September 28 – Human?

//September 28 – Human?
September 28 – Human? 2016-09-28T22:48:48-04:00

Media

Shelley, Mary Wollstonecraft. (1818). Frankenstein; or, The Modern Prometheus. New York: Simon & Brown.

Saunders, George. “Jon.” New Yorker 27 Jan. 2003. Condé Nast
“Episode 2.” Humans.  AMC. 21 June 2015 (Available on Amazon and Itunes)

Theory and Commentary

Hayles, Katherine. 1999. Chapter 10 (247-82) in How We Became Posthuman. Chicago, Ill. : University of Chicago Press.

Significantly, all of these texts are obsessed in various ways, with the dynamics of evolution and devolution. Underlying their obsessions is a momentous question: when human meets the posthuman, will the encounter be for better of for worse? Will the posthuman preserve what we continue to value in the liberal subject? Will free will and individual agency still be possible in a posthuman future? Will we be able to recognize ourselves after the change? Will there still be a self to recognize and be recognized? (Hayles, 281)

or

Gormel, Elana. 2011. Science (Fiction) and Posthuman Ethics: Redefining the Human. The European Legacy 16(3): 339-54.

Additional Materials

Want to see Mary Shelley’s actual manuscripts of the novel Frankenstein? The Shelley-Godwin Archive has them, and they are way cool.

Want to explore the genre of Romance literature more broadly? Romantic Circles is an online scholarly community that focuses on discussions about Gothic novels, early works of horror, and proto-science fiction, among other treasures.

11 Comments

  1. smishara September 28, 2016 at 4:56 pm - Reply

    1) In the short story “Jon” by George Saunders, how are the limitations of language expressed and what is the purpose of speaking in reference to other things? How do metaphors become more precise than reality?

    2) What is Aurabon? How does it already exist in today’s society, and is it harmful?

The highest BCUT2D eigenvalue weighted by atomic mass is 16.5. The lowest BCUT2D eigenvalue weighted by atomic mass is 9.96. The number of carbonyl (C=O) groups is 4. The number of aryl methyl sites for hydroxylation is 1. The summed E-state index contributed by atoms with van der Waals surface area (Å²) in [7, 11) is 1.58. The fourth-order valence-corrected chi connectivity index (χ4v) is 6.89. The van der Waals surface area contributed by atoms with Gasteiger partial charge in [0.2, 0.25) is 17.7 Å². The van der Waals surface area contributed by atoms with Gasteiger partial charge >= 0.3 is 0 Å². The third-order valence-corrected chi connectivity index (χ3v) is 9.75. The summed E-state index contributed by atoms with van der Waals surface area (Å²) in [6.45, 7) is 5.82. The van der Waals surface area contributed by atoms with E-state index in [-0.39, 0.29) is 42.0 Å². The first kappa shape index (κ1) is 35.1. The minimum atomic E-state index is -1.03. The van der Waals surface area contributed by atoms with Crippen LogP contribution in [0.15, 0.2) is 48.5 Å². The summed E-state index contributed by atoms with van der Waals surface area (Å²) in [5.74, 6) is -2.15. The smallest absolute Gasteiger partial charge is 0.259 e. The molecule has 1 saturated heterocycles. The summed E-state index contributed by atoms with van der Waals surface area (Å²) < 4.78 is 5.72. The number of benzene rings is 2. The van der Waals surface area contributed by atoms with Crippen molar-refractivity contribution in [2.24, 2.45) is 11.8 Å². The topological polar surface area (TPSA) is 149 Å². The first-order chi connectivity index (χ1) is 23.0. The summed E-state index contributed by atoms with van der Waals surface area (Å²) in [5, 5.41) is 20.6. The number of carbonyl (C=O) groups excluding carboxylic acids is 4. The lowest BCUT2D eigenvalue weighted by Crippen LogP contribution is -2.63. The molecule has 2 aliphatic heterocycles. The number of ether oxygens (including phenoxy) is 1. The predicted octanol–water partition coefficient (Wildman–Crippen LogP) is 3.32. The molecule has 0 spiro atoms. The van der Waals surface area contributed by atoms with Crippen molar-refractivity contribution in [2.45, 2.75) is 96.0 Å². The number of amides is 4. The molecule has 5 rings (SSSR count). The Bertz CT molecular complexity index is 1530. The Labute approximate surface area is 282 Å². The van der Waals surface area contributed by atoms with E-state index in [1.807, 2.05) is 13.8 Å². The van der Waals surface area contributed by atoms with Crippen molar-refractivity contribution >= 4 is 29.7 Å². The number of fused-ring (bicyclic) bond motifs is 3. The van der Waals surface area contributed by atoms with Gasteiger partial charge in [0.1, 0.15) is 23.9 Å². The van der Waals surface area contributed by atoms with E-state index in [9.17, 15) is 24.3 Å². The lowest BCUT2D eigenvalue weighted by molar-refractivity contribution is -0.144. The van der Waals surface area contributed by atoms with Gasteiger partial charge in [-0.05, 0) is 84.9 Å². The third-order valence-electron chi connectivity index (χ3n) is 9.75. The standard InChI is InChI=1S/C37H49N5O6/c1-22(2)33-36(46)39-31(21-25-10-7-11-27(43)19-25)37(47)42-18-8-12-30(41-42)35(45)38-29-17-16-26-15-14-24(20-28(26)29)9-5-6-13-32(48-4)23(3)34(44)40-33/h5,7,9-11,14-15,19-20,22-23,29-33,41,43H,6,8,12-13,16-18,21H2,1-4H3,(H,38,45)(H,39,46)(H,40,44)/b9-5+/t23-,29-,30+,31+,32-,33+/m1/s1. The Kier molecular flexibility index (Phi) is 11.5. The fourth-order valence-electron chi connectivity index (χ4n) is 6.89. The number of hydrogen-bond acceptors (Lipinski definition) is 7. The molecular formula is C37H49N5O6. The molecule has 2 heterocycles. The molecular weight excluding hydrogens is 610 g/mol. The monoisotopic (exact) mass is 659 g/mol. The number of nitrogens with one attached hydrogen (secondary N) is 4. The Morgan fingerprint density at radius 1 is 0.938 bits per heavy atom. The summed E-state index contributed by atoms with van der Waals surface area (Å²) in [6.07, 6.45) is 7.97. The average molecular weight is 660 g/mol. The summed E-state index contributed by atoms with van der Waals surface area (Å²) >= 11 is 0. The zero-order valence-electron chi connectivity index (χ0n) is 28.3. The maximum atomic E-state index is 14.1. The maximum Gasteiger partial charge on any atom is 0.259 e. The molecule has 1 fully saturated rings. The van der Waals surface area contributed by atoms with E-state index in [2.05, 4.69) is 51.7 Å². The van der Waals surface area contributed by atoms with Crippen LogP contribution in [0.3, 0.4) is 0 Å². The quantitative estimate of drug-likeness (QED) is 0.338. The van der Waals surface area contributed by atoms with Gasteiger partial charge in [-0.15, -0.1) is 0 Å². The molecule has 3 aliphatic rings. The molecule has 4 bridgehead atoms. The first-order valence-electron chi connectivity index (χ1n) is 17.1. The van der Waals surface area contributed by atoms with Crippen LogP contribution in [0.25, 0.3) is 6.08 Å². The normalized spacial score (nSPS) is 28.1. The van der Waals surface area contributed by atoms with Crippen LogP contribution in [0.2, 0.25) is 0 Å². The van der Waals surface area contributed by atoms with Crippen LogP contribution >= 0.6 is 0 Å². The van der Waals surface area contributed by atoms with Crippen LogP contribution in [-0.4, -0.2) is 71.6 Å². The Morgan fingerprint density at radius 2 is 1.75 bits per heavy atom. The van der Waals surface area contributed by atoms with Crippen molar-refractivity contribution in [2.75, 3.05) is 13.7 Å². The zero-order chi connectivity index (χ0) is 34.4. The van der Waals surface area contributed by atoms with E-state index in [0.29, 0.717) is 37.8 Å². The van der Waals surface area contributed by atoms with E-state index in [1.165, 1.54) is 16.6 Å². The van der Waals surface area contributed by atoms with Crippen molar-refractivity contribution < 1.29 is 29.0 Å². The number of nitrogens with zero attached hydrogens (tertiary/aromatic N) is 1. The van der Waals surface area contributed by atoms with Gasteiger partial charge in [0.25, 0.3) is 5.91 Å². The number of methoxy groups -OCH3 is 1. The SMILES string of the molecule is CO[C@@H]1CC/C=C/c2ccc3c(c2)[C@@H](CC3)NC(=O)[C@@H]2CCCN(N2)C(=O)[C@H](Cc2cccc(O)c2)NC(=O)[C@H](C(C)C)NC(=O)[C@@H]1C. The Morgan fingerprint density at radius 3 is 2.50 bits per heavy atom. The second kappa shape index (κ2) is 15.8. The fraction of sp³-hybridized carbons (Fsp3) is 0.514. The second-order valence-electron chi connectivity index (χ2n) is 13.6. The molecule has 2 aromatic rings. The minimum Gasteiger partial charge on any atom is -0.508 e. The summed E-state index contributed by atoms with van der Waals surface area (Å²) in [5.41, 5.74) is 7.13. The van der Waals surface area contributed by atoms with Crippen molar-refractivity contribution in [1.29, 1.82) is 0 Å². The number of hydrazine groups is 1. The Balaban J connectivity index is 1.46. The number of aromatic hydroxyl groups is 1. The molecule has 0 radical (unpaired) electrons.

3a) How are the ‘workers’ in “Jon” similar to the synths in season 1 episode 2 of “Humans”?

    3b) What are fundamental human traits that a robot cannot accurately mimic? How is this problem, as well as the limitations of a ‘robot’ expressed in Mary Wollstonecraft Shelley’s “Frankenstein,” Saunders “Jon,” and episode 2 of “Humans”?

  2. Johnathan McCauley September 28, 2016 at 7:51 pm - Reply

    Sexuality plays a significant role in the Humans episode. Here we go . . .

    Is it morally wrong for a human to engage in sexual conduct (of any kind) with a synth/robot? It seems that the question of Will comes into play here quite centrally. Since the synths (most of them, we suspect) possess a different kind of Will than humans do (since it is programmed, computerized, relatively speaking less authentically voluntary than a humans Will in significant ways) how should human beings (in the role of the higher consciousnesses) think of these sexual acts? The philosophical question of Will as it relates to sexual acts with synths/robots seems divided.

    Given the above initial questions, it seems that there are two ways to think of the robot’s will as it relates to sexual acts with humans.

    A.) the synth/robot does not have free will with respect to freely choosing to engage in a sexual act with a human being, therefore, the act should be seen as predatory or morally wrong along these lines. This idea of freely (soberly, truly, willfully, honestly, consciously, voluntarily, lucidly, wholeheartedly, intimately, earnestly – the list of adjectives one could insert goes on and on depending upon personal preference so, choose whatever one you like along these lines) engaging in a sexual act with another being is one we often think of when discussing the very problematic of sexual assault. Wrapping up point A, a robot can’t freely choose to have sex with a human, it is a forced choice, therefore it is wrong (I feel a gust of the age old debacle of free will versus determinism versus compatibilism blowing through here). One has and is expressing their free will if they can and do [soberly, truly, willfully, honestly, consciously, voluntarily, lucidly, wholeheartedly, intimately, earnestly] choose to do an action. If not, it is a forced action.